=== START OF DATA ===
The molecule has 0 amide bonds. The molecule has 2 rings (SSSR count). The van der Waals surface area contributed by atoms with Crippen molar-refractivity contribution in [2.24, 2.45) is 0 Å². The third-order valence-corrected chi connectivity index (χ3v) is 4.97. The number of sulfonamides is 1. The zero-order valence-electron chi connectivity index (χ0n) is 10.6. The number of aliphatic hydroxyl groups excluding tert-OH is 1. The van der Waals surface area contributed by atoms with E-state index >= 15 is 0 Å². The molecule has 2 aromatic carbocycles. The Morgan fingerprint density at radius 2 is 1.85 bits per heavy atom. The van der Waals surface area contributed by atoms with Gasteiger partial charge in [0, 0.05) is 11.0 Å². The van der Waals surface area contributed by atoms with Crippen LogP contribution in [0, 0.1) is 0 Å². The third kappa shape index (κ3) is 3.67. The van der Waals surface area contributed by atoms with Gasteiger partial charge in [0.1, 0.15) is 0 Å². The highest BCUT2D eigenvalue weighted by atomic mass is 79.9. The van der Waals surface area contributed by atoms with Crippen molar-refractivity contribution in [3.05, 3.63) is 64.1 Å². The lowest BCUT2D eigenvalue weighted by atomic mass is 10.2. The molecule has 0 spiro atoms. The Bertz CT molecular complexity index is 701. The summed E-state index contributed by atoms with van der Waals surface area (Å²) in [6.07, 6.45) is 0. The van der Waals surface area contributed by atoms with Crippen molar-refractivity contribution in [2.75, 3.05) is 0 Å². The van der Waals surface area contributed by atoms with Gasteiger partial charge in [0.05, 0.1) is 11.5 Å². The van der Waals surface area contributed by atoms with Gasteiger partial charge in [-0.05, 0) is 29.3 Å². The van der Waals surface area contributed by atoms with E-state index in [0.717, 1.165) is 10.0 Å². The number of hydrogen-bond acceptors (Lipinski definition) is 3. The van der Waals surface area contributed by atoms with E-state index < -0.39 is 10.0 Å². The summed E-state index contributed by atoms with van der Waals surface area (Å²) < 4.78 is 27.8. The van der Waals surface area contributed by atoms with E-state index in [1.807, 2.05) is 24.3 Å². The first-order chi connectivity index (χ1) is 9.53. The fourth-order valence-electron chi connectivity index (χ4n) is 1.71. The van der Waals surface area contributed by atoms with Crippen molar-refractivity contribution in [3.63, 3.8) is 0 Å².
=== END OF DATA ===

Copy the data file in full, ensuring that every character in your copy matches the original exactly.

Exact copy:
The molecule has 0 amide bonds. The molecule has 2 rings (SSSR count). The van der Waals surface area contributed by atoms with Crippen molar-refractivity contribution in [2.24, 2.45) is 0 Å². The third-order valence-corrected chi connectivity index (χ3v) is 4.97. The number of sulfonamides is 1. The zero-order valence-electron chi connectivity index (χ0n) is 10.6. The number of aliphatic hydroxyl groups excluding tert-OH is 1. The van der Waals surface area contributed by atoms with E-state index >= 15 is 0 Å². The molecule has 2 aromatic carbocycles. The Morgan fingerprint density at radius 2 is 1.85 bits per heavy atom. The van der Waals surface area contributed by atoms with Gasteiger partial charge in [0, 0.05) is 11.0 Å². The van der Waals surface area contributed by atoms with Crippen LogP contribution in [0, 0.1) is 0 Å². The third kappa shape index (κ3) is 3.67. The van der Waals surface area contributed by atoms with Gasteiger partial charge in [0.1, 0.15) is 0 Å². The highest BCUT2D eigenvalue weighted by atomic mass is 79.9. The van der Waals surface area contributed by atoms with Crippen molar-refractivity contribution in [3.05, 3.63) is 64.1 Å². The lowest BCUT2D eigenvalue weighted by atomic mass is 10.2. The molecule has 0 spiro atoms. The Bertz CT molecular complexity index is 701. The summed E-state index contributed by atoms with van der Waals surface area (Å²) in [6.07, 6.45) is 0. The van der Waals surface area contributed by atoms with Crippen molar-refractivity contribution in [2.75, 3.05) is 0 Å². The van der Waals surface area contributed by atoms with Gasteiger partial charge in [0.05, 0.1) is 11.5 Å². The van der Waals surface area contributed by atoms with Gasteiger partial charge in [-0.05, 0) is 29.3 Å². The van der Waals surface area contributed by atoms with E-state index in [0.717, 1.165) is 10.0 Å². The number of hydrogen-bond acceptors (Lipinski definition) is 3. The van der Waals surface area contributed by atoms with E-state index < -0.39 is 10.0 Å². The summed E-state index contributed by atoms with van der Waals surface area (Å²) < 4.78 is 27.8. The van der Waals surface area contributed by atoms with E-state index in [1.807, 2.05) is 24.3 Å². The first-order chi connectivity index (χ1) is 9.53. The fourth-order valence-electron chi connectivity index (χ4n) is 1.71. The van der Waals surface area contributed by atoms with Crippen molar-refractivity contribution in [3.63, 3.8) is 0 Å².